Iran Between Revolutions (1907-1979): From Constitutionalism to Clericalism (1)
Racism in the United States Part 1
Nuclear War and Peace, Part I
Alternative histories: Homes and houses: challenging the domestic
Dissertation in Politics and International Relations
Political Texts
Globalisation and World Politics
Chinese Politics
Disarmament, Arms Control and International Order
The Politics of Transnational Migration
Politics of the Media
Citizenship and Conflict in the United States
Constitutional Politics in Britain
Semester Two

Modern History and Politics students:
History Dissertation (HIST3021) (normally written under the supervision of the Special Subject or Alternative History tutor) plus two Politics modules.
Politics Dissertation students:
History Special Subject (Modern) Part two, (Co:requisite Part one of the same Special Subject) plus PAIR Dissertation PAIR3003 plus one Politics module.

France under the Nazis, 1940-1944 (Part 2)
The Holocaust: Policy, Responses and Aftermath. Part 2
The Vietnam War in American Memory and History. Part 2.
Crime and Punishment in England c. 1688 - 1840
Refugees in the Twentieth Century. Part 2.
Modern Israel 1948-2007 pt2
Revolutions, Revolts and Reform: Ending slavery in the British Empire - Pt. 2
A History of Care and Cure - Part II
World War 2: The Home Front - Part 2
World War II: The Global Perspective - Part II
Love and sexuality in Twentieth Century Europe, part 2
Iran Between Revolutions (1907-1979): From Constitutionalism to Clericalism (2)
Racism in the United States part 2
Nuclear War and Peace, Part II
Dissertation in Politics and International Relations
International Security
Global Governance
The Politics and Governance of the EU
The Politics of Latin America
Democratic Theory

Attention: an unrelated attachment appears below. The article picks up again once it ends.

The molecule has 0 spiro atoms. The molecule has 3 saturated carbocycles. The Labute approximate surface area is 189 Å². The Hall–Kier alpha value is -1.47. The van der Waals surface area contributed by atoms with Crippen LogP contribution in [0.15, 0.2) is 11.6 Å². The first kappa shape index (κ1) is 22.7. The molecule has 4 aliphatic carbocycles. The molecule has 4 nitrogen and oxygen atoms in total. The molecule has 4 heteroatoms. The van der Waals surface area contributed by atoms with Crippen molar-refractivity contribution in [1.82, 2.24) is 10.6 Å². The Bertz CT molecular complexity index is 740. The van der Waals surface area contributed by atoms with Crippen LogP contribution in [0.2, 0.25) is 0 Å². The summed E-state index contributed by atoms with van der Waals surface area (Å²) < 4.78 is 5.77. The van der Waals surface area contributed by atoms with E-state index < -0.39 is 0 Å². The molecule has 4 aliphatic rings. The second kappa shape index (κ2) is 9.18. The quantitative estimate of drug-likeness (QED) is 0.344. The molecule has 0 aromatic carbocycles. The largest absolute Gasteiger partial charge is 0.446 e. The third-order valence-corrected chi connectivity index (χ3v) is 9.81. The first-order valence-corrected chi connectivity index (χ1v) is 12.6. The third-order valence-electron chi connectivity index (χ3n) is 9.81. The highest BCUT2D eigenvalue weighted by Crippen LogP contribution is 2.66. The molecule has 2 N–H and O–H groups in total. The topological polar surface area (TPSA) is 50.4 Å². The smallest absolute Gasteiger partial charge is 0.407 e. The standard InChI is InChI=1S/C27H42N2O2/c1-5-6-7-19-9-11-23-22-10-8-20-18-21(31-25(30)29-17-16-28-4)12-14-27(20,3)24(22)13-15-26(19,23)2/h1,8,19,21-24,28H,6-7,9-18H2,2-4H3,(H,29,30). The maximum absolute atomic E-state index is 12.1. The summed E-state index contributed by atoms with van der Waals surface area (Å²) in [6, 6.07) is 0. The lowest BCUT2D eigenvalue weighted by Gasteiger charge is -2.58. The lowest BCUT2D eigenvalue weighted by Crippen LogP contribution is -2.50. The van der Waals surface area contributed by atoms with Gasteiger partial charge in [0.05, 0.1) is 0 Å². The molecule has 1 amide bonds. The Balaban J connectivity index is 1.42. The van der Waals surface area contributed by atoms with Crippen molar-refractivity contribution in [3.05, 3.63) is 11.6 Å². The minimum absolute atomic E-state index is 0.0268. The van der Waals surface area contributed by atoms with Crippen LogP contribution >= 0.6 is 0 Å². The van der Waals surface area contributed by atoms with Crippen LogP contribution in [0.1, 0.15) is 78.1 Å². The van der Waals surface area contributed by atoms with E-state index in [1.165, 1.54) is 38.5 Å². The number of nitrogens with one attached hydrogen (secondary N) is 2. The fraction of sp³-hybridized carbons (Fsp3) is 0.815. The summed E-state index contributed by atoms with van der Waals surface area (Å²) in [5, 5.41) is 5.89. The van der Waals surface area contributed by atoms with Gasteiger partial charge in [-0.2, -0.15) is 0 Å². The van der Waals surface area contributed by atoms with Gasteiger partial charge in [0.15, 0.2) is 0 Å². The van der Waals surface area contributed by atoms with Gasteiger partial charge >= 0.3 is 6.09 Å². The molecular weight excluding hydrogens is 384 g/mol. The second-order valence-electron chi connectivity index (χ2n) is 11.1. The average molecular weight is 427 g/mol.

The Politics of Protest

Please note: This specification provides a concise summary of the main features of the programme and the learning outcomes that a typical student might reasonably be expected to achieve and demonstrate if s/he takes full advantage of the learning opportunities that are provided. More detailed information can be found in the programme handbook (or other appropriate guide or website).

Career Opportunities

Employability is embedded into modules from the first year onwards, right from the first lecture. We carefully explain the skills taught and offer a number of optional employability modules and career workshops.

Additional opportunities include summer internships with major local employers, including placements funded by the University. With many employers now expecting extracurricular or voluntary experience, this can prove vital.

Vicky Shilling is a graduate of History at Southampton. “I visited Southampton and absolutely loved it,” she said. “I liked the atmosphere on campus and the up-to-date facilities all looked like places I could really work.”

Learning & Assessment

 A Modern History and Politics degree at Southampton combines an education in the discipline of history (historiography), the development of historical debates and ways of imagining the past with the interdisciplinary study of politics and international relations. We are committed to facilitating a personalised and above all enjoyable experience, ensuring you graduate with the critical and communication skills you need to begin a successful career

• Specialise in specific areas of history or expand the breadth of your studies in history modules that span chronologies and geographies, and in modules selected from other programmes

• Teaching by world-leading and passionate History and Politics academics, who share recent discoveries and debates in their subject

• Talks from renowned international scholars in our visiting lecture and seminar series

• Specialist online learning resources for every module

• Challenging and varied range of assessment methods, including presentations, group projects, dissertations, essays and exams

• Receive regular and supportive advice, guidance and feedback on your progress from a dedicated academic advisor

• Visits to museums, galleries and archival collections, including University collections at the Parkes Institute and the Broadlands archive